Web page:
The Fighting 'Lee' Men: State title continues Hatcher legacy

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STAUNTON, Va. (WHSV) -- When it comes to boys basketball in the Valley, the Hatchers are a household name.

Paul Hatcher's legacy with R.E. Lee high school will live on for decades. But last week, his son, Jarrett, revived the dynasty by winning a title of his own.

"At seasons' end, we talk about how all seasons end in tears. Every basketball season is sad when it's over. Some seasons end in tears of joy and some end in tears of sadness," current R.E. Lee head coach Jarrett Hatcher said.

"I don't know how to react with it ending in tears of joy in Richmond."

For the first time as a head coach, Jarrett Hatcher's season ended with a smile. An R.E. Lee state championship that was years in the making finally was his.

"I told them when they were freshman, we're going to win a state championship," Jarrett said. "So to see their labor is pretty humbling and surreal."

The victory brings a family's history full circle. Jarrett's dad, Paul, a legend in his own right, is the winningest head coach in VHSL history. He won 897 games and four state titles with the Leemen.

"I look back and say, 'Dang, that was something those teams accomplished,'" Paul said.

When Paul hung up the whistle in the fall of 2011, Jarrett was supposed to join him in retirement after assisting him for 18 seasons.

But Jarrett couldn't step away from the game.

"I was born in the summer and the first thing I did was go to a summer league game two weeks later," Jarrett said. "It's not just my professional life. It is my life."

After Jarrett took over the program, Paul stayed close to the team. He used the Leemen's practice time to take his daily walk around the gym, where he kept a close eye on the program.

"It was hard to watch, when the kids get beat on defense or take a shot they shouldn't have and things of that sort or didn't get a rebound, I'm pretty critical," Paul said.

While the Hatcher name continued with the program, the wins didn't follow. Through his first five years, Jarrett won just 55 percent of his games. Comparisons drawn between him and his dad only added pressure.

"The irony is it's not the shadow of who proceeded me, It's the pressure I put on myself," Jarrett said. "We're all dealing with parents, pressure, our own internal desires to win and trying to get high school kids to put SnapChat down long enough to be successful. And then on top of that, I happened to be trying to do it in a gym named after my father."

But a bright light of talent sat at the end of the tunnel. The graduating class Jarrett highlighted before taking the job was finally maturing. Senior Darius George and junior Jarvis Vaughan were budding stars.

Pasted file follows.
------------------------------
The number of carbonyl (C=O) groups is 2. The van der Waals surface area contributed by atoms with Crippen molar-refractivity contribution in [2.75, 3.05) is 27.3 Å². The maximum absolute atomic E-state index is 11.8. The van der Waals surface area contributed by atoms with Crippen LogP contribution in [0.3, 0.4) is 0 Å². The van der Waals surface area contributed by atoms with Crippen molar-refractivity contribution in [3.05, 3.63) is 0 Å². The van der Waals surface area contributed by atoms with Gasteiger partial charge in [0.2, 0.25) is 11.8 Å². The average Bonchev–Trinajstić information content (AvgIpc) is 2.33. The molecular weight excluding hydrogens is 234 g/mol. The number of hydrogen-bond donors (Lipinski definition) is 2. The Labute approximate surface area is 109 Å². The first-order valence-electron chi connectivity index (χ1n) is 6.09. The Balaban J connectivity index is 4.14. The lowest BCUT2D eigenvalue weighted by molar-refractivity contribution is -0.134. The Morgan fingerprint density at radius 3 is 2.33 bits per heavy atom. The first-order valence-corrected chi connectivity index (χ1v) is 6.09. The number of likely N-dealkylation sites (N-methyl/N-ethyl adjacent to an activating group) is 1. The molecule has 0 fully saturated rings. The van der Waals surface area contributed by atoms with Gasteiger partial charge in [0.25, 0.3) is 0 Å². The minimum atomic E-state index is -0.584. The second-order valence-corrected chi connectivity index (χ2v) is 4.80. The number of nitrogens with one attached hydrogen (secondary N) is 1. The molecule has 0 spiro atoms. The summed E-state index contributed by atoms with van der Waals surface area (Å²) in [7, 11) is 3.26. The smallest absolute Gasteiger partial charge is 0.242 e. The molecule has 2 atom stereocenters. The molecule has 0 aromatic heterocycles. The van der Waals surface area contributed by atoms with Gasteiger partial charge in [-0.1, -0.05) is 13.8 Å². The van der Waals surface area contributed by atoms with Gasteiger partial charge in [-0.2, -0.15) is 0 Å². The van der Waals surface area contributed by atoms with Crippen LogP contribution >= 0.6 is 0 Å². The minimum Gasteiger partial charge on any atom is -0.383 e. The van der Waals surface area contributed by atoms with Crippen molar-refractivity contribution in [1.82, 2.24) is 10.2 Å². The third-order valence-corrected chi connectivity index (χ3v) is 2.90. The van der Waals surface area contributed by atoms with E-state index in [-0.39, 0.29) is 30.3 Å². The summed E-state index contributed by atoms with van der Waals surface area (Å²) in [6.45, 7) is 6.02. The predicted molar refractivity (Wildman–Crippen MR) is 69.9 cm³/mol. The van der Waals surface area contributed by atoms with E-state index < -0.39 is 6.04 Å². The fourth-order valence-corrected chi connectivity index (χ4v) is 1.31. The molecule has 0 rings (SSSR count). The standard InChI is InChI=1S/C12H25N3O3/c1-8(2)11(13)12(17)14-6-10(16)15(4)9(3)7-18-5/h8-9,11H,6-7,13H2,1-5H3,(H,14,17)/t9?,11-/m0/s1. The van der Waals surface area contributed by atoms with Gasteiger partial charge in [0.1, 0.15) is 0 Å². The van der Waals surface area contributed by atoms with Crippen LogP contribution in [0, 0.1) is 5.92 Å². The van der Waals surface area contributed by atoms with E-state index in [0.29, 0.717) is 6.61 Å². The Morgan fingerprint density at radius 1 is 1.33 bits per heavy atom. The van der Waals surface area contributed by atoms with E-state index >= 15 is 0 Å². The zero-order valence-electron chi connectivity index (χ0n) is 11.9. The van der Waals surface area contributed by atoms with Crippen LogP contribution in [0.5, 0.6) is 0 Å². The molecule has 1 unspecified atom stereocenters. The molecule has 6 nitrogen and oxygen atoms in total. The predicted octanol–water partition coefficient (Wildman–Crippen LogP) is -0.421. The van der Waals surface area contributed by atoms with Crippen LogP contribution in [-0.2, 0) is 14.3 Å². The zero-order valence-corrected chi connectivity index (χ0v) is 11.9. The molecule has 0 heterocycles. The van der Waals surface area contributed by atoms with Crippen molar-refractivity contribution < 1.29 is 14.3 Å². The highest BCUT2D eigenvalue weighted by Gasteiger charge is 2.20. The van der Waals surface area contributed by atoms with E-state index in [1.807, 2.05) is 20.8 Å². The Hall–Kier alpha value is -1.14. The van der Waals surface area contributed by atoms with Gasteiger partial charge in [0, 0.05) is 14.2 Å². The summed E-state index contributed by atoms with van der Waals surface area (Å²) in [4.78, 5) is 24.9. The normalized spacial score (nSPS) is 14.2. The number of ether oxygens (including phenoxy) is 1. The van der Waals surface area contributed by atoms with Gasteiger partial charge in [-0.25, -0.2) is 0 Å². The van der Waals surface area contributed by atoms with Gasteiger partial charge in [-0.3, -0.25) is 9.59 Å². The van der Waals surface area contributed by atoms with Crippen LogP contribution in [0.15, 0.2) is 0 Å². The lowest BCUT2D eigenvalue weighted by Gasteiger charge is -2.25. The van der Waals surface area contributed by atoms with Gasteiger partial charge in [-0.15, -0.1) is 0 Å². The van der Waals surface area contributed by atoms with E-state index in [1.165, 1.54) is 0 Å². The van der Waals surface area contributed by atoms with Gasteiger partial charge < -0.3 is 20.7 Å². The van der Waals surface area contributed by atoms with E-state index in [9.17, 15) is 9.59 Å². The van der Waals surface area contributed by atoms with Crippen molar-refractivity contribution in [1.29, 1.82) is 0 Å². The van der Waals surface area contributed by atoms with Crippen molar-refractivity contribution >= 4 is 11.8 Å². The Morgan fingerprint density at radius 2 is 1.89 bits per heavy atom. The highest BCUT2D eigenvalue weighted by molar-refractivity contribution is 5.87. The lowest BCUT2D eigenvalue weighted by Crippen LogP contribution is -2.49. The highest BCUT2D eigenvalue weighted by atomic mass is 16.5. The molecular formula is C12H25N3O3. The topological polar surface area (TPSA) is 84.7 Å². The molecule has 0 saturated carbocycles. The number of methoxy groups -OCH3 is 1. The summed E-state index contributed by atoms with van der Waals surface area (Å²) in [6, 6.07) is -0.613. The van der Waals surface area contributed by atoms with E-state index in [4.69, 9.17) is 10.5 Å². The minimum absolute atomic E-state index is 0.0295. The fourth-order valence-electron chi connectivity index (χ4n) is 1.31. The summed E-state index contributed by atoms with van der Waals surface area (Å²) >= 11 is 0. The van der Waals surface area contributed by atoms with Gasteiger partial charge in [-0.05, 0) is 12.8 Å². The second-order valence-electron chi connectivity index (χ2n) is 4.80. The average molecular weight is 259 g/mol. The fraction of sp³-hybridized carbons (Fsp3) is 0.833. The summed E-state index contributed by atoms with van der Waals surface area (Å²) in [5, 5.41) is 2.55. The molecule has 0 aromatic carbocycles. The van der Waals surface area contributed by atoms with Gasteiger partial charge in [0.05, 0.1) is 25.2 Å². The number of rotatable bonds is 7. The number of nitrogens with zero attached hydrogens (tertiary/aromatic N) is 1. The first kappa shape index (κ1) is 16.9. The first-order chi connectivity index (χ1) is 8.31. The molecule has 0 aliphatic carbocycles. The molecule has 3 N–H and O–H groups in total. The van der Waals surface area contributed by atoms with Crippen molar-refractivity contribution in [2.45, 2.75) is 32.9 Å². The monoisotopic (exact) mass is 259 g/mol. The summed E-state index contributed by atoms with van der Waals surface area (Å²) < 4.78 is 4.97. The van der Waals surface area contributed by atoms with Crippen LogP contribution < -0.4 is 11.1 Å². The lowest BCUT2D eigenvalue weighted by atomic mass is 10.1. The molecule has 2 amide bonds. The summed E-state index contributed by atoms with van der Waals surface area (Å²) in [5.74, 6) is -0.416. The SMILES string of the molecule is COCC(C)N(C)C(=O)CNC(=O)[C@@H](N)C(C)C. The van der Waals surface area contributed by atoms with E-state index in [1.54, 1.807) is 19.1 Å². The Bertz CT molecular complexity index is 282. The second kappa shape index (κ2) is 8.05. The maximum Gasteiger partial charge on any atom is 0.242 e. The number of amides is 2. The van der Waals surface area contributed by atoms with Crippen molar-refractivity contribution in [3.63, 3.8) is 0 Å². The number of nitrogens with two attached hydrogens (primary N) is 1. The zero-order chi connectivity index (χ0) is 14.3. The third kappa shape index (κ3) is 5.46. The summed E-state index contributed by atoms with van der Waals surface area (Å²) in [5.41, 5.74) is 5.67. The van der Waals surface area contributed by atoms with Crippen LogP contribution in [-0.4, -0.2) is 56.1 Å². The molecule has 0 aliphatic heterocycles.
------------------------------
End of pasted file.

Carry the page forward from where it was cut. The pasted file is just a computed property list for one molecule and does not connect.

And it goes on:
And the chance to win a state title came on a Thursday night in Richmond.

"You gotta win. The criticism is, 'Wow, look how talented that group was,'" Jarrett said. "The joke all year was if we win the state tournament, (Paul was) going to get all the credit. But if we lose it, I'm going to get all the blame."

The Leemen faced Amelia County in the 2A championship, a team they beat by 20 back in December.

Lee led wire-to-wire and ended up winning 84-71.

"The faces, the tears of joy, watching the guys I've seen in the videos and the pictures in the paper," Jarrett said. "That's why you do what you do."

After the final buzzer sounded, Jarrett found his dad and gave him a hug.

"I told him when we hugged, 'That boy can coach,'" Paul said. "And he can."

After the game, Jarrett told the media in the postgame press conference the advice he received from his dad.

"My dad told me years ago after a loss, you never know when you're going to have another opportunity. When you get there win it. You're never guaranteed this," Jarrett said just minutes removed from the state title victory.

For the first time in his career, Jarrett doesn't have to defend his record. But for him, none of this was about silencing critics.

"So much of what I did and so much of my experience my dad has been there and lived through the good and the bad, the painful. So, I rely on my dad so heavily and I wanted to win a state title for him," Jarrett said. "I know how much it means to him and I know how proud he is of me."

In 1984, Paul Hatcher won his first of four state rings. Thirty-three years later, the Fighting "Lee" men struck again.